Accelerating the Future of Aircraft with Electricity
We are searching data for your request:
Upon completion, a link will appear to access the found materials.
It seems as though it's becoming a daily occurrence for companies to launch initiatives to create the greenest technologies. Airbus has decided to join the race and create aircraft which produce zero CO2 emissions.
E-Fan 4.0 Concept
[Image Source: Airbus Group]
The plane of choice is the Airbus E-Fan, and its engines are powered entirely by electricity. Their goal is to create 'short-range commercial aircraft'. The E-Fan first earned its name in the record books in 2014 when they flew across the English channel with the first twin-engine electric plane to become the first all-electric plane to traverse the 74-kilometer gap.
Lithium-ion batteries power the E-Fan, holding it in the air for 40 minutes. The carbon fuselage and electric engines only weigh 600 kilograms. The plane has since been upgraded to a two-seater E-Fan 2.0, an electric two-seater aimed at pilot training. The next generation of E-Fans will be the 4.0 which aims to be the first 4-seater electric plane targeted towards short-distance commercial flights.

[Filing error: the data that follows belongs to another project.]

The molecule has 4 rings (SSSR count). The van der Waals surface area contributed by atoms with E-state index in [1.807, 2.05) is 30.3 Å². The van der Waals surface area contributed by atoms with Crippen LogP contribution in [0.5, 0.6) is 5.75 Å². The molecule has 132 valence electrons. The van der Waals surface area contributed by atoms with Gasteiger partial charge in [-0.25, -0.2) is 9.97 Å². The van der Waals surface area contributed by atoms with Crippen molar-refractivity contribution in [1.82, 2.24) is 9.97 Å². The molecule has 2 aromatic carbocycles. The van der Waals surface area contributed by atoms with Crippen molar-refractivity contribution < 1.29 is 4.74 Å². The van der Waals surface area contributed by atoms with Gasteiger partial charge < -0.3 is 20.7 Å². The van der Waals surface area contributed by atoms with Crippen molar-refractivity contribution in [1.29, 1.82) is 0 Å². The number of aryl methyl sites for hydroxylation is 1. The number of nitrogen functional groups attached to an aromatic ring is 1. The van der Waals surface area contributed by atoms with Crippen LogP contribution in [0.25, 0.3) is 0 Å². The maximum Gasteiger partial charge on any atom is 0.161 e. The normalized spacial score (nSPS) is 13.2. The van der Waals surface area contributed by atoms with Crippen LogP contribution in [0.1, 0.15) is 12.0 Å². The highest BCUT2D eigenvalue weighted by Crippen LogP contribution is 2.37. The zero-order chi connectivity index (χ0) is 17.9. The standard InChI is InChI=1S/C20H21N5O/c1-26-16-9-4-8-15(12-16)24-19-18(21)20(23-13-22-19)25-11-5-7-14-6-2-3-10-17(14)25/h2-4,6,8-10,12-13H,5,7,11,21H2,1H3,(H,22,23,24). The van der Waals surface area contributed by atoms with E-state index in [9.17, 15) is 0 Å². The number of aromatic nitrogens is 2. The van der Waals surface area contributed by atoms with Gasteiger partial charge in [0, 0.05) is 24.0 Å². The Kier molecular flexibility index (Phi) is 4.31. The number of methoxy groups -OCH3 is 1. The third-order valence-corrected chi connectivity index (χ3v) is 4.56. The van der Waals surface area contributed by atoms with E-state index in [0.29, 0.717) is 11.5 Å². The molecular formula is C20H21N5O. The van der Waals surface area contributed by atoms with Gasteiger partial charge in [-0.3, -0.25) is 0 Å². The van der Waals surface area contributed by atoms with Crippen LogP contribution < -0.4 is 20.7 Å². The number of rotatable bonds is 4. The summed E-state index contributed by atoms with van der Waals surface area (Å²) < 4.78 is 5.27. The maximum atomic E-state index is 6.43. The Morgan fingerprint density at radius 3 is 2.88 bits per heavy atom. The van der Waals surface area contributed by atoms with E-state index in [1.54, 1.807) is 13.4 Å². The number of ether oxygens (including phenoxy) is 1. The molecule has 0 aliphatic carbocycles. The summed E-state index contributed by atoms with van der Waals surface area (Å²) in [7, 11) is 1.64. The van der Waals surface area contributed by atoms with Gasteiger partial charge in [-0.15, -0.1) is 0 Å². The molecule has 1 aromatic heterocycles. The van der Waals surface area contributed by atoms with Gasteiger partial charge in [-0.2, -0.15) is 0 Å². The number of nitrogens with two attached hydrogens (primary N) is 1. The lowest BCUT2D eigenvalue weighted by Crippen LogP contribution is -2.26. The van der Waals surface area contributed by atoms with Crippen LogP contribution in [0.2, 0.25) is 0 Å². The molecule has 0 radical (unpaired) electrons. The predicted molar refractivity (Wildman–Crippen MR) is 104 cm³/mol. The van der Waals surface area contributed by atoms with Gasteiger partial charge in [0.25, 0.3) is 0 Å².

The updated E-Fan can reach speeds of up to 200 km/h while weighing 100 kg less than its predecessor. Currently, the aircraft uses two battery packs which can provide 60 kilowatts of power to the engine for about 45 minutes to 1 hour.
Flying Farther Than Ever Before
The plane is nothing like the Solar Impulse II which recently completed its trip around the world by only using solar panels and battery banks. The aircraft, however, was incredibly slow and completely unpractical for commercial use at this time. However, Airbus's recent efforts may revolutionize the electric aviation market yet.
Going further, the company is pushing to integrate hydrogen fuel cells to power electric motors. Ideally, the new concept will reduce carbon emissions by 75%, NOx emissions by 90%, and reduce 65% of the noise. The idea is to create a hybrid aircraft which uses both electricity and hydrogen/oxygen propellants to take advantage of both technologies. One efficient turbine mounted at the rear will provide partial thrust and will be able to recharge the batteries.
Currently, there are very few electric aircraft on the market for civilian use. However, new innovations could unlock the potential to create super efficient aircraft and pave the way for the future of aviation.
SEE ALSO: The Biggest Airplane Hangars Don't Hold Planes - But Why?
Written by Maverick Baker